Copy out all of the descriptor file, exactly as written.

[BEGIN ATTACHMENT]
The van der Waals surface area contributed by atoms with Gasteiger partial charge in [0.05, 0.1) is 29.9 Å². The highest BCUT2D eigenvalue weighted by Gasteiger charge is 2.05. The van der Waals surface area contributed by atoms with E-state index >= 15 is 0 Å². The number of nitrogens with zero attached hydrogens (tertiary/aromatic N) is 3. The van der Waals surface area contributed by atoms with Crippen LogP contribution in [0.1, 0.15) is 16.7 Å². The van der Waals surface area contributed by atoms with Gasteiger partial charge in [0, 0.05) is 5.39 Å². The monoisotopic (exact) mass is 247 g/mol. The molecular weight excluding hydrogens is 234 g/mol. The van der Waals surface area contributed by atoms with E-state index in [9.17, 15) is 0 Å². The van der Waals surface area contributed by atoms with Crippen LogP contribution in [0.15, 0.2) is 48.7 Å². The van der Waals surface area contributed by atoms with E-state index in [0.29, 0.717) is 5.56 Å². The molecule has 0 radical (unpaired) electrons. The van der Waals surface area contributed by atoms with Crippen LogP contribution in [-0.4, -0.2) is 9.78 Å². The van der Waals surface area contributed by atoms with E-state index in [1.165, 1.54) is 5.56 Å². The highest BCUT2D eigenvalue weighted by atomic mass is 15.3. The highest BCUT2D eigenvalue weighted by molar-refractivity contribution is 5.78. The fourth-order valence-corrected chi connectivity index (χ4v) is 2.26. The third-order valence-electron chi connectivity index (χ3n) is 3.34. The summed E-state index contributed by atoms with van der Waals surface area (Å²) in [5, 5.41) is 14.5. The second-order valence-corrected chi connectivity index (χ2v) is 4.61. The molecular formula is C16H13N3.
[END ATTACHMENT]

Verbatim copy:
The van der Waals surface area contributed by atoms with Gasteiger partial charge in [0.05, 0.1) is 29.9 Å². The highest BCUT2D eigenvalue weighted by Gasteiger charge is 2.05. The van der Waals surface area contributed by atoms with E-state index >= 15 is 0 Å². The number of nitrogens with zero attached hydrogens (tertiary/aromatic N) is 3. The van der Waals surface area contributed by atoms with Crippen LogP contribution in [0.1, 0.15) is 16.7 Å². The van der Waals surface area contributed by atoms with Gasteiger partial charge in [0, 0.05) is 5.39 Å². The monoisotopic (exact) mass is 247 g/mol. The molecular weight excluding hydrogens is 234 g/mol. The van der Waals surface area contributed by atoms with E-state index in [9.17, 15) is 0 Å². The van der Waals surface area contributed by atoms with Crippen LogP contribution in [0.15, 0.2) is 48.7 Å². The van der Waals surface area contributed by atoms with E-state index in [0.29, 0.717) is 5.56 Å². The molecule has 0 radical (unpaired) electrons. The van der Waals surface area contributed by atoms with Crippen LogP contribution in [-0.4, -0.2) is 9.78 Å². The van der Waals surface area contributed by atoms with E-state index in [1.165, 1.54) is 5.56 Å². The highest BCUT2D eigenvalue weighted by atomic mass is 15.3. The highest BCUT2D eigenvalue weighted by molar-refractivity contribution is 5.78. The fourth-order valence-corrected chi connectivity index (χ4v) is 2.26. The third-order valence-electron chi connectivity index (χ3n) is 3.34. The summed E-state index contributed by atoms with van der Waals surface area (Å²) in [5, 5.41) is 14.5. The second-order valence-corrected chi connectivity index (χ2v) is 4.61. The molecular formula is C16H13N3.